The Financial Oversight and Management Board (FOMB) on Thursday certified the updated Fiscal Plan for Puerto Rico. The updated Fiscal Plan reflects the Plan of Adjustment recently confirmed by the U.S. District Court of the District of Puerto Rico. It would massively reduce the Commonwealth’s debt and reflects recent increases in federal funding and other updates to revenue and expense projections.

The updated Fiscal Plan reflects a turning point for Puerto Rico. This first Fiscal Plan after the confirmation of the Plan of Adjustment no longer focuses on rightsizing the Commonwealth government. The fiscal predictability provided by the exit from bankruptcy, together with the significant increase in federal funding, allows the government to increase public employee salaries and invest in more effective services for the people and businesses of Puerto Rico.


Speaking on Puerto Rico’s energy future, Resident Commissioner González stumps for natural gas

While expressing her support for Puerto Rico’s goal of ultimately obtaining 100% of its energy via renewable sources, Resident Commissioner Jenniffer González (PR-R) argued that adopting natural gas would be necessary to get there. In a front-page interview with El Vocero, the resident commissioner indicated that “Puerto Rico must go on diversifying its energy industry into one that is economical. That’s why I believe so much in natural gas—which is the mechanism for the transition to renewable energy—because it’s clean, economical, and accessible and allows for the stability of the power grid...”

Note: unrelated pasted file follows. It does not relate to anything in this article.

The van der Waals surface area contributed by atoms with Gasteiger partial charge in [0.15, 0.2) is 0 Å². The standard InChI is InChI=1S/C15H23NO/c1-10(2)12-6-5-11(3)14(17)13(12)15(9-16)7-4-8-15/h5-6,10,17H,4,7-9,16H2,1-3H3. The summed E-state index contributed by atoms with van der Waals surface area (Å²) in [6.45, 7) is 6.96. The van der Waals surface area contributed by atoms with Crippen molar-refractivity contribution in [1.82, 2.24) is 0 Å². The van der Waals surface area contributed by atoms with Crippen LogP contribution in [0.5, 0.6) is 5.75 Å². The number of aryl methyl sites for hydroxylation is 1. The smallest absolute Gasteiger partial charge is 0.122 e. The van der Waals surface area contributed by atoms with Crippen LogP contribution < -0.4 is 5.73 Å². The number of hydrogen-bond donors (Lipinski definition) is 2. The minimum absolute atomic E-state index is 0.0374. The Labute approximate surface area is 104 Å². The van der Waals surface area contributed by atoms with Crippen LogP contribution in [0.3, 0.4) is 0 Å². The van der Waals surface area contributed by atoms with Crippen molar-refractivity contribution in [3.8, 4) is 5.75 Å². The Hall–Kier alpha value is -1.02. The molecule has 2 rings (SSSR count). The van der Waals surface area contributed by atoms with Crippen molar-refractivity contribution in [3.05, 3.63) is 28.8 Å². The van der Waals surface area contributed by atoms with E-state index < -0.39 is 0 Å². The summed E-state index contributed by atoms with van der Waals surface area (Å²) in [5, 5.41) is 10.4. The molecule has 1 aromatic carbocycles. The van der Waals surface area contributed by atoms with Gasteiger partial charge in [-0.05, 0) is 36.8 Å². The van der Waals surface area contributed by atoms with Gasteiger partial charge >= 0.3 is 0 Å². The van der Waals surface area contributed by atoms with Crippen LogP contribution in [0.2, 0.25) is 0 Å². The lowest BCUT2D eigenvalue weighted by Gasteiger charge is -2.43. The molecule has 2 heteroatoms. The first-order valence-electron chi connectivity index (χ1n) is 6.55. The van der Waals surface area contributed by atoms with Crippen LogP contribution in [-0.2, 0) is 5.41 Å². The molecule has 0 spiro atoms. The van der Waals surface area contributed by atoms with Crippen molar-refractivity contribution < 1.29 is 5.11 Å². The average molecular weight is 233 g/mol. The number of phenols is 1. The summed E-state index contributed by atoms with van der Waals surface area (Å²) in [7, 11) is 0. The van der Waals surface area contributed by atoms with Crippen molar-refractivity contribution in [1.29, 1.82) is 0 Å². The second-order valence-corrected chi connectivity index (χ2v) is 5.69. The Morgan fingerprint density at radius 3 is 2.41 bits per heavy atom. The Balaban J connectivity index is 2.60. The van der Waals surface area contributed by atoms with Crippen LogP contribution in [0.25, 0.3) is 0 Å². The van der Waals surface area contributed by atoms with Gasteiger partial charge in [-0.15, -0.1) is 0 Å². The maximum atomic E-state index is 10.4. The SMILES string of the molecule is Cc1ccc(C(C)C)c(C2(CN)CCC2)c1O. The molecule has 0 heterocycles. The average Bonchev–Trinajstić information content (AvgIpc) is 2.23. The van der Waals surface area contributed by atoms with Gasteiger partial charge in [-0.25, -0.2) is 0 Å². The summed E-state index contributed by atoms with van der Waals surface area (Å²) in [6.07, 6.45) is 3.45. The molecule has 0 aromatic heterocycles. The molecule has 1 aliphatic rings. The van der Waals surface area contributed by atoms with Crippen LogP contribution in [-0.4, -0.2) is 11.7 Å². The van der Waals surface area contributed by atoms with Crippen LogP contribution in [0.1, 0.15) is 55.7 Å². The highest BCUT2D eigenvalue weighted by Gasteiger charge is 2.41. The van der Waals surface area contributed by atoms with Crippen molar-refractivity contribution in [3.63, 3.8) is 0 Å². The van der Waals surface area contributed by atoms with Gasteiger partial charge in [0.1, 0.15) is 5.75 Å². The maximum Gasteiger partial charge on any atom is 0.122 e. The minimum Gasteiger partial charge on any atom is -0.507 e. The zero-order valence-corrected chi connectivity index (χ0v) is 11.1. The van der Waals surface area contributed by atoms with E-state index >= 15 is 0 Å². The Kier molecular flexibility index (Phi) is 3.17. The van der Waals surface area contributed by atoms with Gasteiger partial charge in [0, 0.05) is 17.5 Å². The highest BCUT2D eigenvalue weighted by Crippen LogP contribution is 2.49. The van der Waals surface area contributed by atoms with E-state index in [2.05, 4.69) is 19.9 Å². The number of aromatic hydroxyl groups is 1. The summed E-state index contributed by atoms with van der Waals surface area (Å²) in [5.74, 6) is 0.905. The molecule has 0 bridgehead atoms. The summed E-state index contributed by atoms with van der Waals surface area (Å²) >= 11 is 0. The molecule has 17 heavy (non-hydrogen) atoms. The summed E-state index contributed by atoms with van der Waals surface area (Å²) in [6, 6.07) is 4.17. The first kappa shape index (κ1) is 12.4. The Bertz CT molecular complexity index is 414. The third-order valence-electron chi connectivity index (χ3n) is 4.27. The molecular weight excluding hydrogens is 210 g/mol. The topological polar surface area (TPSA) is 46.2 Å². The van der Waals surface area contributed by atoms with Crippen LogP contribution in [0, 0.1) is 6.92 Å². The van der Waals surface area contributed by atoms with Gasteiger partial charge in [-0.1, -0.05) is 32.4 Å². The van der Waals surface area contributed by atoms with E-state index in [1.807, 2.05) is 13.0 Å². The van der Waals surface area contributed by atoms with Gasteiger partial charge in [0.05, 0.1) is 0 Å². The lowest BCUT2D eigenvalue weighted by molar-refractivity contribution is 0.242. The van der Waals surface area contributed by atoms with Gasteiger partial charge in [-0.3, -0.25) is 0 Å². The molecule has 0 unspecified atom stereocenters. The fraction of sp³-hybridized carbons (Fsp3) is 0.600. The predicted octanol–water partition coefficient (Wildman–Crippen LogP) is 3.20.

The Resident Commissioner’s support for natural gas is not recent: in 2017, she co-sponsored legislationto facilitate the export of natural gas to Puerto Rico. Additionally, her support for renewable energy has been, at best, inconsistent: almost exactly one year ago, she was one of the co-sponsors of Rep. Kelly Armstrong’s (R-ND) Keystone XL Pipeline Construction and Jobs Preservation Act, which would have, if passed, authorized the TransCanada Keystone Pipeline, the subject of one of the most prominent environmental battles of the last decade.




 

View From The White House

  • Texas Attorney General Ken Paxton and attorneys general from seven other states filed a lawsuit Friday against the Biden Administration to try to halt the Central American Minors (CAM) Refugee and Parole Program, which allows some children from Central America to enter the U.S. to be reunited with their parents and legal guardians.

  • The U.S. informed Egypt that it will withhold $130 million in security assistance, after the State Department concluded that the Egyptian government had not done enough to protect the rights of political opponents, journalists, women and others.

  • In a win for environmental groups, a federal judge on Thursday threw out the administration’s plan to lease millions of acres in the Gulf of Mexico for offshore oil drilling.